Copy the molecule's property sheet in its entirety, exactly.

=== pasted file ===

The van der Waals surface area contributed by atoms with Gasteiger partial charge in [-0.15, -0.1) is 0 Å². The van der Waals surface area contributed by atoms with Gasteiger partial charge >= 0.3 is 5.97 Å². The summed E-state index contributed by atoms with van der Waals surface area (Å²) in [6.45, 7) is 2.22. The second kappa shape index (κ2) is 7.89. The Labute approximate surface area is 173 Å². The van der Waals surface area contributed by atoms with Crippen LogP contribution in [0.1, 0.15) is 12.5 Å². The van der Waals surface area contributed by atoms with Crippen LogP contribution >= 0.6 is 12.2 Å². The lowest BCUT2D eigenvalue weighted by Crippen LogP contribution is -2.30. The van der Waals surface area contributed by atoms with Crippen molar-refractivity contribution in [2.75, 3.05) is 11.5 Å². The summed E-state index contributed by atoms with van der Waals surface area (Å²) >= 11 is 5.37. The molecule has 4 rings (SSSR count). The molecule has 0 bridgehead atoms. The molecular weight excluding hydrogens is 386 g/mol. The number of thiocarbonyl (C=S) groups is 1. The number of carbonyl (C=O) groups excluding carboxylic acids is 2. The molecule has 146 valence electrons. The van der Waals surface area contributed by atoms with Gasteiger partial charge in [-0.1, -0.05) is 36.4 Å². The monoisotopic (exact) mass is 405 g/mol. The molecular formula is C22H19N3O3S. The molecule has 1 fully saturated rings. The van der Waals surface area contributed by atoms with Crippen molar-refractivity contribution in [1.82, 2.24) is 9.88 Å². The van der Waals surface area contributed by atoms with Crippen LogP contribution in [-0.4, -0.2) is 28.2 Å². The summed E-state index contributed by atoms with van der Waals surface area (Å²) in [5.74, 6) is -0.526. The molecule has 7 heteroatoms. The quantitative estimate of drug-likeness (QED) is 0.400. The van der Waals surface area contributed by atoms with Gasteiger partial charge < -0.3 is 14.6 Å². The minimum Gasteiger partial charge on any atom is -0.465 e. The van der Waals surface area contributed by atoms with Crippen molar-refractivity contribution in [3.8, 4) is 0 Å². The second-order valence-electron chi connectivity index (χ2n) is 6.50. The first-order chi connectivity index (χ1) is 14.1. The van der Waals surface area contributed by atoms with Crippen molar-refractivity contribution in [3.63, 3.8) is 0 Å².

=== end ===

The van der Waals surface area contributed by atoms with Gasteiger partial charge in [-0.15, -0.1) is 0 Å². The van der Waals surface area contributed by atoms with Gasteiger partial charge >= 0.3 is 5.97 Å². The summed E-state index contributed by atoms with van der Waals surface area (Å²) in [6.45, 7) is 2.22. The second kappa shape index (κ2) is 7.89. The Labute approximate surface area is 173 Å². The van der Waals surface area contributed by atoms with Crippen LogP contribution in [0.1, 0.15) is 12.5 Å². The van der Waals surface area contributed by atoms with Crippen LogP contribution >= 0.6 is 12.2 Å². The lowest BCUT2D eigenvalue weighted by Crippen LogP contribution is -2.30. The van der Waals surface area contributed by atoms with Crippen molar-refractivity contribution in [2.75, 3.05) is 11.5 Å². The summed E-state index contributed by atoms with van der Waals surface area (Å²) >= 11 is 5.37. The molecule has 4 rings (SSSR count). The molecule has 0 bridgehead atoms. The molecular weight excluding hydrogens is 386 g/mol. The number of thiocarbonyl (C=S) groups is 1. The number of carbonyl (C=O) groups excluding carboxylic acids is 2. The molecule has 146 valence electrons. The van der Waals surface area contributed by atoms with Gasteiger partial charge in [-0.1, -0.05) is 36.4 Å². The monoisotopic (exact) mass is 405 g/mol. The molecular formula is C22H19N3O3S. The molecule has 1 fully saturated rings. The van der Waals surface area contributed by atoms with Crippen molar-refractivity contribution in [1.82, 2.24) is 9.88 Å². The van der Waals surface area contributed by atoms with Crippen LogP contribution in [-0.4, -0.2) is 28.2 Å². The summed E-state index contributed by atoms with van der Waals surface area (Å²) in [5.74, 6) is -0.526. The molecule has 7 heteroatoms. The quantitative estimate of drug-likeness (QED) is 0.400. The van der Waals surface area contributed by atoms with Gasteiger partial charge < -0.3 is 14.6 Å². The minimum Gasteiger partial charge on any atom is -0.465 e. The van der Waals surface area contributed by atoms with Crippen molar-refractivity contribution in [3.8, 4) is 0 Å². The second-order valence-electron chi connectivity index (χ2n) is 6.50. The first-order chi connectivity index (χ1) is 14.1. The van der Waals surface area contributed by atoms with Crippen molar-refractivity contribution in [3.63, 3.8) is 0 Å².